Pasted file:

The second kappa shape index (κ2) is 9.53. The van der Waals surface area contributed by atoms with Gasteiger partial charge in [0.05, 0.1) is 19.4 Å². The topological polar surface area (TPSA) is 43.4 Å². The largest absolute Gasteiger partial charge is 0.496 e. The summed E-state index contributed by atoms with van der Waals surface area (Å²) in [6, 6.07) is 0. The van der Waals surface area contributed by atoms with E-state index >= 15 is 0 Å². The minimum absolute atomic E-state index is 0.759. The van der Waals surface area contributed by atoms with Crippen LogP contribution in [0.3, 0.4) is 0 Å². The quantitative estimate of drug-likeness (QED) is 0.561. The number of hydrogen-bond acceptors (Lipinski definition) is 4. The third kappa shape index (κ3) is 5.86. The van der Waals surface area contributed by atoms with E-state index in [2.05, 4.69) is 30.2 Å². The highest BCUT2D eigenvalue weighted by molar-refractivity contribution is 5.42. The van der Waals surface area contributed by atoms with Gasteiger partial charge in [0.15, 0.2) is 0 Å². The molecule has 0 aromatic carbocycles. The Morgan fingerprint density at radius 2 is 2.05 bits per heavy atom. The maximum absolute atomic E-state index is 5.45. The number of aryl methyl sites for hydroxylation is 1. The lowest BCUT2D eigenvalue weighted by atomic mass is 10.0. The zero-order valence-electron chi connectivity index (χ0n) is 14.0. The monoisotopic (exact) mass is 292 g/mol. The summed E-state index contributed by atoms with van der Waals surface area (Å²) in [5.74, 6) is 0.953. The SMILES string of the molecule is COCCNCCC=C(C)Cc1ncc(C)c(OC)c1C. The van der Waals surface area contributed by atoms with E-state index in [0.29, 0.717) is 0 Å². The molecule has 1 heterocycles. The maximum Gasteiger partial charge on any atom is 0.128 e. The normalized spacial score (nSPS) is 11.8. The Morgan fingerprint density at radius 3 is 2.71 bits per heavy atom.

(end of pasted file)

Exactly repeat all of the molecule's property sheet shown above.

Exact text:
The second kappa shape index (κ2) is 9.53. The van der Waals surface area contributed by atoms with Gasteiger partial charge in [0.05, 0.1) is 19.4 Å². The topological polar surface area (TPSA) is 43.4 Å². The largest absolute Gasteiger partial charge is 0.496 e. The summed E-state index contributed by atoms with van der Waals surface area (Å²) in [6, 6.07) is 0. The van der Waals surface area contributed by atoms with E-state index >= 15 is 0 Å². The minimum absolute atomic E-state index is 0.759. The van der Waals surface area contributed by atoms with Crippen LogP contribution in [0.3, 0.4) is 0 Å². The quantitative estimate of drug-likeness (QED) is 0.561. The number of hydrogen-bond acceptors (Lipinski definition) is 4. The third kappa shape index (κ3) is 5.86. The van der Waals surface area contributed by atoms with E-state index in [2.05, 4.69) is 30.2 Å². The highest BCUT2D eigenvalue weighted by molar-refractivity contribution is 5.42. The van der Waals surface area contributed by atoms with Gasteiger partial charge in [0.15, 0.2) is 0 Å². The molecule has 0 aromatic carbocycles. The Morgan fingerprint density at radius 2 is 2.05 bits per heavy atom. The maximum absolute atomic E-state index is 5.45. The number of aryl methyl sites for hydroxylation is 1. The lowest BCUT2D eigenvalue weighted by atomic mass is 10.0. The zero-order valence-electron chi connectivity index (χ0n) is 14.0. The monoisotopic (exact) mass is 292 g/mol. The summed E-state index contributed by atoms with van der Waals surface area (Å²) in [5.74, 6) is 0.953. The SMILES string of the molecule is COCCNCCC=C(C)Cc1ncc(C)c(OC)c1C. The van der Waals surface area contributed by atoms with E-state index in [0.29, 0.717) is 0 Å². The molecule has 1 heterocycles. The maximum Gasteiger partial charge on any atom is 0.128 e. The normalized spacial score (nSPS) is 11.8. The Morgan fingerprint density at radius 3 is 2.71 bits per heavy atom.